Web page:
8.-2. Seamen in the public service are governed by particular laws.

References in classic literature ?
When a seaman did put up at the Admiral Benbow (as now and then some did, making by the coast road for Bristol) he would look in at him through the curtained door before he entered the parlour; and he was always sure to be as silent as a mouse when any such was present.
Besides, Captain Farragut had spoken of a certain sum of two thousand dollars, set apart for whoever should first sight the monster, were he cabin-boy, common seaman, or officer.
asked the owner; "he is young, it is true, but he seems to me a thorough seaman, and of full experience.
Morrel," exclaimed the young seaman, with tears in his eyes, and grasping the owner's hand, "M.
Fox, the chief mate, was ordered to this service in the whaleboat, accompanied by John Martin, an old seaman, who had formerly visited the river, and by three Canadians.
Thank you, sir,' said the seaman, touching his fore-lock.
Beddoes, whom the seaman had gone to visit and presumably to blackmail, had also been mentioned as living in Hampshire.
It grew there in the corner of a little miserable court-yard; and under it sat, of an afternoon, in the most splendid sunshine, two old people; an old, old seaman, and his old, old wife.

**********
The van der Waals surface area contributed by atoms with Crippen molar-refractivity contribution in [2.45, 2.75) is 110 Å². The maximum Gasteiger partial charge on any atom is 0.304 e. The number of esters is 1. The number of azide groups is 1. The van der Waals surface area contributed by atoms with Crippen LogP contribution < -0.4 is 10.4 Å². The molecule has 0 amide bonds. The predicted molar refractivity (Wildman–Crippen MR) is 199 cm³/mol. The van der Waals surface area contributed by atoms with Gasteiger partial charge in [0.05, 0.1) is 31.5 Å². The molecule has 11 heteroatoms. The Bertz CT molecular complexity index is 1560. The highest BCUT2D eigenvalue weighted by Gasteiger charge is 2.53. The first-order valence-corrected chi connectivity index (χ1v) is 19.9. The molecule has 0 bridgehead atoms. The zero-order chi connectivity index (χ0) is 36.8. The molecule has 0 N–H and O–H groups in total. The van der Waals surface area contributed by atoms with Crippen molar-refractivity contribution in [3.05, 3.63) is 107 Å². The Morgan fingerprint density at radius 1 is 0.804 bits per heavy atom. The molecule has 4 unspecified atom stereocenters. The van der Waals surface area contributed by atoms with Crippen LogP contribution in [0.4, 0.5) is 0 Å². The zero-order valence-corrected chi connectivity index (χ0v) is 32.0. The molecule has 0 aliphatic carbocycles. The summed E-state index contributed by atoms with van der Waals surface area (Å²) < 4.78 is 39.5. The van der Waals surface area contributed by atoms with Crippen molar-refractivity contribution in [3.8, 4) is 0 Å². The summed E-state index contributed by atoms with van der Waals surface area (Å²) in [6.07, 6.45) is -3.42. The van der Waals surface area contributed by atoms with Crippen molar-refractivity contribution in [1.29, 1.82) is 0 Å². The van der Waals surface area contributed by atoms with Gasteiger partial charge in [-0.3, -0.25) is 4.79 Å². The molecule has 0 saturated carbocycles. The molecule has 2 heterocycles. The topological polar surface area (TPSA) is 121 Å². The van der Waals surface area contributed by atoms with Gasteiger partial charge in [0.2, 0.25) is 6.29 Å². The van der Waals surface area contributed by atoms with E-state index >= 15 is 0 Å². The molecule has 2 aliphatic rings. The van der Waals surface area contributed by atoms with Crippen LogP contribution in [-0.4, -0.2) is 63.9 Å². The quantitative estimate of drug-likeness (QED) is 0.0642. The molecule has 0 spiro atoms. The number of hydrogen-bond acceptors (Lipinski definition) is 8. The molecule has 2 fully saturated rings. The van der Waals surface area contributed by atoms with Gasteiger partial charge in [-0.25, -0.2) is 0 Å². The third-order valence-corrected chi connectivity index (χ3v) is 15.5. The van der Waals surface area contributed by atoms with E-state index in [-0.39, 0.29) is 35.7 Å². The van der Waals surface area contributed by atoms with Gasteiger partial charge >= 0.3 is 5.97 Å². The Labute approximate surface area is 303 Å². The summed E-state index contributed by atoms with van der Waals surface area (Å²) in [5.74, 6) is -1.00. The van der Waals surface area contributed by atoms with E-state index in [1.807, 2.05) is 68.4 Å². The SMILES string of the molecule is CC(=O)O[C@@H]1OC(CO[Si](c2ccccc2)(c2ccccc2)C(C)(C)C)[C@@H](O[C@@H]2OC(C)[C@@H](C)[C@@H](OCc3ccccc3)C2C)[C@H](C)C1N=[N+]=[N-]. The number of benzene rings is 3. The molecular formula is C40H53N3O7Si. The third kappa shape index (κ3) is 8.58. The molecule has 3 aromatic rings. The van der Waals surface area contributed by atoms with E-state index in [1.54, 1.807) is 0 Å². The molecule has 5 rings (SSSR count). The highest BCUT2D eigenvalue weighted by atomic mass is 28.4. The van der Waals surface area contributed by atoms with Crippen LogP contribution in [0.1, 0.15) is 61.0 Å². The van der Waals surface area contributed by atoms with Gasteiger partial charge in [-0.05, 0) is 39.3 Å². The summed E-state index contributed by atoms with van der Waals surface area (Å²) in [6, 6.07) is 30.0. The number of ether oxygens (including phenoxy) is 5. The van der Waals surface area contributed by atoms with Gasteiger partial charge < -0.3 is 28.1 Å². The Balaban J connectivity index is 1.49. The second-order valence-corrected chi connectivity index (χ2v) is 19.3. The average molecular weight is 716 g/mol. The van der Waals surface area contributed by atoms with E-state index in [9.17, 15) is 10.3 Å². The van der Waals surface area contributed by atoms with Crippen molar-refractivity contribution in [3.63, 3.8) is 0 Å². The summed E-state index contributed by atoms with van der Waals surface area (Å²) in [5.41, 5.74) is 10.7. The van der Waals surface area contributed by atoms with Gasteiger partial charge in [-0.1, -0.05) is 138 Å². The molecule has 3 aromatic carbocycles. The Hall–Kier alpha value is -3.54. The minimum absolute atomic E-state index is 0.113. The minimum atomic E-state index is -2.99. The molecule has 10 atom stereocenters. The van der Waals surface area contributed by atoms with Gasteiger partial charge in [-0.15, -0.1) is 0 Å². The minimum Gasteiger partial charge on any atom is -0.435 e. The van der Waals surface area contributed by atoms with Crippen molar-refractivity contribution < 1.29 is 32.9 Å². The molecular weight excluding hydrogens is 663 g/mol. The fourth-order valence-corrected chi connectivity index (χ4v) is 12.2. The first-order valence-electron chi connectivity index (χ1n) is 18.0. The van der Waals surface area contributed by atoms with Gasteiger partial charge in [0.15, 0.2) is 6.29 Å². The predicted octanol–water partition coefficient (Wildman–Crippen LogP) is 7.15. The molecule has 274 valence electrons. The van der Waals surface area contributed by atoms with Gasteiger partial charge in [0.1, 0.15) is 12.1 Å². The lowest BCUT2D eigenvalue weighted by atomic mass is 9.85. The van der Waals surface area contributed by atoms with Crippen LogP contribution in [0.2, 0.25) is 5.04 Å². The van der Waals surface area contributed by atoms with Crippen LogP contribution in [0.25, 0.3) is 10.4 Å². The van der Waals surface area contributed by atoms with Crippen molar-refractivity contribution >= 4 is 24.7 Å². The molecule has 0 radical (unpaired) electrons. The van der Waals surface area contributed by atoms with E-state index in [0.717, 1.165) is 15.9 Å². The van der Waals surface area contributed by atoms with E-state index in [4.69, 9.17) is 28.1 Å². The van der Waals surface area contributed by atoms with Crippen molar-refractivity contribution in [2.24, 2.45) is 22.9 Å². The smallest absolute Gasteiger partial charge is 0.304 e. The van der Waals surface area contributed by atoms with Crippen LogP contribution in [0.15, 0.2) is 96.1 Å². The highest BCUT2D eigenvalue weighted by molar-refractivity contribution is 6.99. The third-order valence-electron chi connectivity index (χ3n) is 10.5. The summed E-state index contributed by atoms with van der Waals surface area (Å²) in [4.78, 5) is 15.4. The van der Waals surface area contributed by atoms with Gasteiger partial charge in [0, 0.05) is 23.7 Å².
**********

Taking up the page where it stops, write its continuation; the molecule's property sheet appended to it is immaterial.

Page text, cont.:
The warlock of Essendean, they say, had made a mirror in which men could read the future; it must have been of other stuff than burning coal; for in all the shapes and pictures that I sat and gazed at, there was never a ship, never a seaman with a hairy cap, never a big bludgeon for my silly head, or the least sign of all those tribulations that were ripe to fall on me.
I fell back on a question which had been in my thoughts for a long time--the most natural ques- tion on the lips of any seaman whatever joining a ship.
That knife was the knife of a seaman named George Radfoot.
I can tell you but part of the story, sir," says he; "but I have a Dutch seaman here with me, and I believe I could persuade him to tell you the rest; but there is scarce time for it.

Full browser ?